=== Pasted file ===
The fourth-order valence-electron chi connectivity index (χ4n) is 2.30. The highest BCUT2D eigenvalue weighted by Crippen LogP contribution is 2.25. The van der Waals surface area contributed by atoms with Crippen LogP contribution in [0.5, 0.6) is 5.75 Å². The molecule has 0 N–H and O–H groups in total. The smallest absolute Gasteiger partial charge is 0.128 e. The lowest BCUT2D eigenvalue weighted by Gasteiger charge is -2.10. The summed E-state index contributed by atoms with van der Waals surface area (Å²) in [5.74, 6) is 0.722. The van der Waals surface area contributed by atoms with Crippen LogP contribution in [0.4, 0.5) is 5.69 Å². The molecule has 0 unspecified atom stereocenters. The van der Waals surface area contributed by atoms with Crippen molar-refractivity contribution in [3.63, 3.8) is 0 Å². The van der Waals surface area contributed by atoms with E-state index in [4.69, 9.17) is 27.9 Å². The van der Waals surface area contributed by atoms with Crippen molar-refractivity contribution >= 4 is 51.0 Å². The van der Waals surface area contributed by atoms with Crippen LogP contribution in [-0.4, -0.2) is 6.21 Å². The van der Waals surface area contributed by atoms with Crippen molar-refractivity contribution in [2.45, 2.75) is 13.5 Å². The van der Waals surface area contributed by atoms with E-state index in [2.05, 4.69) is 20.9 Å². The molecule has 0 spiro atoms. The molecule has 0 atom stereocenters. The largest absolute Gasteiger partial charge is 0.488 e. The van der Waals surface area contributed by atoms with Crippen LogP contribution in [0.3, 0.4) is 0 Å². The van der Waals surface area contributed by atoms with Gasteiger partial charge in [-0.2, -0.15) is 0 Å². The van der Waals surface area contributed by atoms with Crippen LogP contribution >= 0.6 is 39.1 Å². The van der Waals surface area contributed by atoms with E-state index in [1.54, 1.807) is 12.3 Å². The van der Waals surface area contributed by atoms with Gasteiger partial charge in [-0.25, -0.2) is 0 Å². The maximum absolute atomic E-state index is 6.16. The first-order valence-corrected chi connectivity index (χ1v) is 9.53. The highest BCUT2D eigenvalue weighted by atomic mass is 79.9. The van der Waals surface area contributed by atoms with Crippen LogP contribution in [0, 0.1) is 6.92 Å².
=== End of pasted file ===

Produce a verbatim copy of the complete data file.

The fourth-order valence-electron chi connectivity index (χ4n) is 2.30. The highest BCUT2D eigenvalue weighted by Crippen LogP contribution is 2.25. The van der Waals surface area contributed by atoms with Crippen LogP contribution in [0.5, 0.6) is 5.75 Å². The molecule has 0 N–H and O–H groups in total. The smallest absolute Gasteiger partial charge is 0.128 e. The lowest BCUT2D eigenvalue weighted by Gasteiger charge is -2.10. The summed E-state index contributed by atoms with van der Waals surface area (Å²) in [5.74, 6) is 0.722. The van der Waals surface area contributed by atoms with Crippen LogP contribution in [0.4, 0.5) is 5.69 Å². The molecule has 0 unspecified atom stereocenters. The van der Waals surface area contributed by atoms with Crippen molar-refractivity contribution in [3.63, 3.8) is 0 Å². The van der Waals surface area contributed by atoms with E-state index in [4.69, 9.17) is 27.9 Å². The van der Waals surface area contributed by atoms with Crippen molar-refractivity contribution >= 4 is 51.0 Å². The van der Waals surface area contributed by atoms with Crippen LogP contribution in [-0.4, -0.2) is 6.21 Å². The van der Waals surface area contributed by atoms with Crippen molar-refractivity contribution in [2.45, 2.75) is 13.5 Å². The van der Waals surface area contributed by atoms with E-state index in [2.05, 4.69) is 20.9 Å². The molecule has 0 spiro atoms. The molecule has 0 atom stereocenters. The largest absolute Gasteiger partial charge is 0.488 e. The van der Waals surface area contributed by atoms with Crippen LogP contribution in [0.3, 0.4) is 0 Å². The van der Waals surface area contributed by atoms with Gasteiger partial charge in [-0.2, -0.15) is 0 Å². The van der Waals surface area contributed by atoms with Crippen LogP contribution >= 0.6 is 39.1 Å². The van der Waals surface area contributed by atoms with E-state index in [1.54, 1.807) is 12.3 Å². The van der Waals surface area contributed by atoms with Gasteiger partial charge in [-0.25, -0.2) is 0 Å². The maximum absolute atomic E-state index is 6.16. The first-order valence-corrected chi connectivity index (χ1v) is 9.53. The highest BCUT2D eigenvalue weighted by atomic mass is 79.9. The van der Waals surface area contributed by atoms with Crippen LogP contribution in [0, 0.1) is 6.92 Å².